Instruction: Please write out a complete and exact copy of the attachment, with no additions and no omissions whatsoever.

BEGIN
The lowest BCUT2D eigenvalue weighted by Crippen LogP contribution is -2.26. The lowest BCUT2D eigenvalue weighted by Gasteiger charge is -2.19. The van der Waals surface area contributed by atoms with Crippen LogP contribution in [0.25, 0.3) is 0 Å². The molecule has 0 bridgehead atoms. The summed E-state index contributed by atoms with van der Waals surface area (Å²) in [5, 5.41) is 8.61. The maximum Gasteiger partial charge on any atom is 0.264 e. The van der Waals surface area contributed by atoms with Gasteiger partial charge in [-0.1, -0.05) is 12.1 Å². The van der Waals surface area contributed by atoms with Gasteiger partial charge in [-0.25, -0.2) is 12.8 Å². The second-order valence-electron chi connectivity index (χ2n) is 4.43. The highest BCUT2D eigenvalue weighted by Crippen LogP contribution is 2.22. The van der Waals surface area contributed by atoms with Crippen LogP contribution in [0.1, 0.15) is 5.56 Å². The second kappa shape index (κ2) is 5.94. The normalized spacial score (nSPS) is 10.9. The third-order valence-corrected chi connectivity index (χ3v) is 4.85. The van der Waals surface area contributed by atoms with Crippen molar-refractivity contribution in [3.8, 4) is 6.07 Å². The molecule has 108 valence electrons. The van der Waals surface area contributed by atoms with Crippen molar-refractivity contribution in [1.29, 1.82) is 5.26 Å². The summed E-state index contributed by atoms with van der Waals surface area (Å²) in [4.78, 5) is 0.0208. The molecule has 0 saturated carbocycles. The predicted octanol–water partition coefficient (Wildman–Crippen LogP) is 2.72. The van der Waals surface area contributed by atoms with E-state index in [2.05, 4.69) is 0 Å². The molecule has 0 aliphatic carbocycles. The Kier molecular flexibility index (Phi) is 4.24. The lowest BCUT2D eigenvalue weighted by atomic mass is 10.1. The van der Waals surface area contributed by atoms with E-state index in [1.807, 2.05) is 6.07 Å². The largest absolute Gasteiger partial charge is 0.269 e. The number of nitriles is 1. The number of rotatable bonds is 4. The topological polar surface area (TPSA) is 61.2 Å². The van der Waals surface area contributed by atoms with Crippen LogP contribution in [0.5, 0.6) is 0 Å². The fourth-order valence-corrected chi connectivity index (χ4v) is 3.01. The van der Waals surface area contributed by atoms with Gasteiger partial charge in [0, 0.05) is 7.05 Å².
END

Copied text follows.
The lowest BCUT2D eigenvalue weighted by Crippen LogP contribution is -2.26. The lowest BCUT2D eigenvalue weighted by Gasteiger charge is -2.19. The van der Waals surface area contributed by atoms with Crippen LogP contribution in [0.25, 0.3) is 0 Å². The molecule has 0 bridgehead atoms. The summed E-state index contributed by atoms with van der Waals surface area (Å²) in [5, 5.41) is 8.61. The maximum Gasteiger partial charge on any atom is 0.264 e. The van der Waals surface area contributed by atoms with Gasteiger partial charge in [-0.1, -0.05) is 12.1 Å². The van der Waals surface area contributed by atoms with Gasteiger partial charge in [-0.25, -0.2) is 12.8 Å². The second-order valence-electron chi connectivity index (χ2n) is 4.43. The highest BCUT2D eigenvalue weighted by Crippen LogP contribution is 2.22. The van der Waals surface area contributed by atoms with Crippen LogP contribution in [0.1, 0.15) is 5.56 Å². The second kappa shape index (κ2) is 5.94. The normalized spacial score (nSPS) is 10.9. The third-order valence-corrected chi connectivity index (χ3v) is 4.85. The van der Waals surface area contributed by atoms with Crippen molar-refractivity contribution in [3.8, 4) is 6.07 Å². The molecule has 108 valence electrons. The van der Waals surface area contributed by atoms with Crippen molar-refractivity contribution in [1.29, 1.82) is 5.26 Å². The summed E-state index contributed by atoms with van der Waals surface area (Å²) in [4.78, 5) is 0.0208. The molecule has 0 saturated carbocycles. The predicted octanol–water partition coefficient (Wildman–Crippen LogP) is 2.72. The van der Waals surface area contributed by atoms with E-state index in [2.05, 4.69) is 0 Å². The molecule has 0 aliphatic carbocycles. The Kier molecular flexibility index (Phi) is 4.24. The lowest BCUT2D eigenvalue weighted by atomic mass is 10.1. The van der Waals surface area contributed by atoms with E-state index in [1.807, 2.05) is 6.07 Å². The largest absolute Gasteiger partial charge is 0.269 e. The number of nitriles is 1. The number of rotatable bonds is 4. The topological polar surface area (TPSA) is 61.2 Å². The van der Waals surface area contributed by atoms with Crippen LogP contribution in [0.5, 0.6) is 0 Å². The fourth-order valence-corrected chi connectivity index (χ4v) is 3.01. The van der Waals surface area contributed by atoms with Gasteiger partial charge in [0, 0.05) is 7.05 Å².